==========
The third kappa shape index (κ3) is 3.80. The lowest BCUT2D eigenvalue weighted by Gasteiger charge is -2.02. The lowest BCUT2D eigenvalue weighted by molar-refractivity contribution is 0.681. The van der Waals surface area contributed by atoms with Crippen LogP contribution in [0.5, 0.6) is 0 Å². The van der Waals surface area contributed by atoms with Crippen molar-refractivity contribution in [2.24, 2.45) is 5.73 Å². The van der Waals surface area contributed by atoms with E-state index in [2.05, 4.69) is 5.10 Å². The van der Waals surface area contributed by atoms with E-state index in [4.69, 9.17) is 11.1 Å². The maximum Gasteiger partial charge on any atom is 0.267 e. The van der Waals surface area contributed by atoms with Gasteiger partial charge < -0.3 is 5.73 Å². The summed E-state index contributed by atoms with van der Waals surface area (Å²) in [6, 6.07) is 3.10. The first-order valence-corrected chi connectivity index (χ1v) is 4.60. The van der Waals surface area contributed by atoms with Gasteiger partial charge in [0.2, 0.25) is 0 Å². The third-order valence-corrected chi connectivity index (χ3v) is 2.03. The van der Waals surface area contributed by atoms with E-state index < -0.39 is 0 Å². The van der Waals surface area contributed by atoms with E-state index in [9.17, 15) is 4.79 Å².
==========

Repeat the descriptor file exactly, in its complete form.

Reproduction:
The third kappa shape index (κ3) is 3.80. The lowest BCUT2D eigenvalue weighted by Gasteiger charge is -2.02. The lowest BCUT2D eigenvalue weighted by molar-refractivity contribution is 0.681. The van der Waals surface area contributed by atoms with Crippen LogP contribution in [0.5, 0.6) is 0 Å². The van der Waals surface area contributed by atoms with Crippen molar-refractivity contribution in [2.24, 2.45) is 5.73 Å². The van der Waals surface area contributed by atoms with E-state index in [2.05, 4.69) is 5.10 Å². The van der Waals surface area contributed by atoms with E-state index in [4.69, 9.17) is 11.1 Å². The maximum Gasteiger partial charge on any atom is 0.267 e. The van der Waals surface area contributed by atoms with Gasteiger partial charge < -0.3 is 5.73 Å². The summed E-state index contributed by atoms with van der Waals surface area (Å²) in [6, 6.07) is 3.10. The first-order valence-corrected chi connectivity index (χ1v) is 4.60. The van der Waals surface area contributed by atoms with Gasteiger partial charge in [0.2, 0.25) is 0 Å². The third-order valence-corrected chi connectivity index (χ3v) is 2.03. The van der Waals surface area contributed by atoms with E-state index < -0.39 is 0 Å². The van der Waals surface area contributed by atoms with E-state index in [9.17, 15) is 4.79 Å².